Gel Coats / Top Coats
A gelcoat is a material, based on a modified thermosetting resin, used to provide a high-quality finish on the visible surface of a fibre-reinforced composite that is used on mould during any of the common composite processes: hand lay-up, infusion, RTM light, RTM classic, spray-up, etc.
A topcoat is a gelcoat that has been modified with paraffin in order the get rid off the tacky finish typical from the polyester or vinyl ester gel coats and is used as a final coat, normally at the back of a composite part. Epoxy topcoats have no paraffin and are just considered as paints.
The most common gelcoats are based on unsaturated polyester, vinyl ester or epoxy resin chemistry. At Castro Composites we offer a really wide range of gelcoats of all types and colors. Gelcoats are modified resins which are applied to moulds in the liquid state. They are cured to form crosslinked polymers and are subsequently backed with composite polymer matrices, often mixtures of resin and fibres.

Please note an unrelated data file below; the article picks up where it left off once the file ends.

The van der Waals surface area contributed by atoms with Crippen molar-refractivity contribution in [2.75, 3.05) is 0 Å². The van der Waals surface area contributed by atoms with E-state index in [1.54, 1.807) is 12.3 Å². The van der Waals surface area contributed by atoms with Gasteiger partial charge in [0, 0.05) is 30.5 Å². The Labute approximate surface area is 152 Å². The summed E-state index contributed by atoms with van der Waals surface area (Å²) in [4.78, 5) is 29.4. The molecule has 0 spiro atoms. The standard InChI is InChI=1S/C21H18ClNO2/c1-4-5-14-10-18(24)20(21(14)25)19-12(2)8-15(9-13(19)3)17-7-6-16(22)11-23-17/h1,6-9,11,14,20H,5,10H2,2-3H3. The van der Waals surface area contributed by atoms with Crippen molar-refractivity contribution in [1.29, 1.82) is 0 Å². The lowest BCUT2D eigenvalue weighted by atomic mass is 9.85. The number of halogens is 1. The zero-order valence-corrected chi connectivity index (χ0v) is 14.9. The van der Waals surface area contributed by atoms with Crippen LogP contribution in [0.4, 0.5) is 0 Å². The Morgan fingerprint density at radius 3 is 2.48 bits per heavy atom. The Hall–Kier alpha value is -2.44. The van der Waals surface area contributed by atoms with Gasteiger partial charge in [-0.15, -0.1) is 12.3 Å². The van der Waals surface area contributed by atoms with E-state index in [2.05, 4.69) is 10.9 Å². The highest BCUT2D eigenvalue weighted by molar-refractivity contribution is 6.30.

The manufactured component, when sufficiently cured and removed from the mould, presents the gelcoated surface. This is usually a coloured, glossy surface which improves the aesthetic appearance of the part, such as a bath tube, a boat hull or deck, a wind blade, a car body panel, etc.
Many marine craft and aircraft are manufactured using composite materials with an outer layer of gelcoat, typically 0.5 mm to 0.8 mm (0.02 in to 0.03 in) thick. Gelcoats are designed to be durable, providing resistance to ultraviolet degradation and hydrolysis.
Specialized gelcoats can be used for tooling manufacture which in turn are used to manufacture parts. These require very high levels of durability to overcome the mechanical and thermal stresses encountered during the curing and demoulding processes.
In addition to any pigment a gelcoat will, if necessary, contain a thixotropic additive to assist its tenacity to vertical portions of the mould whilst it cures.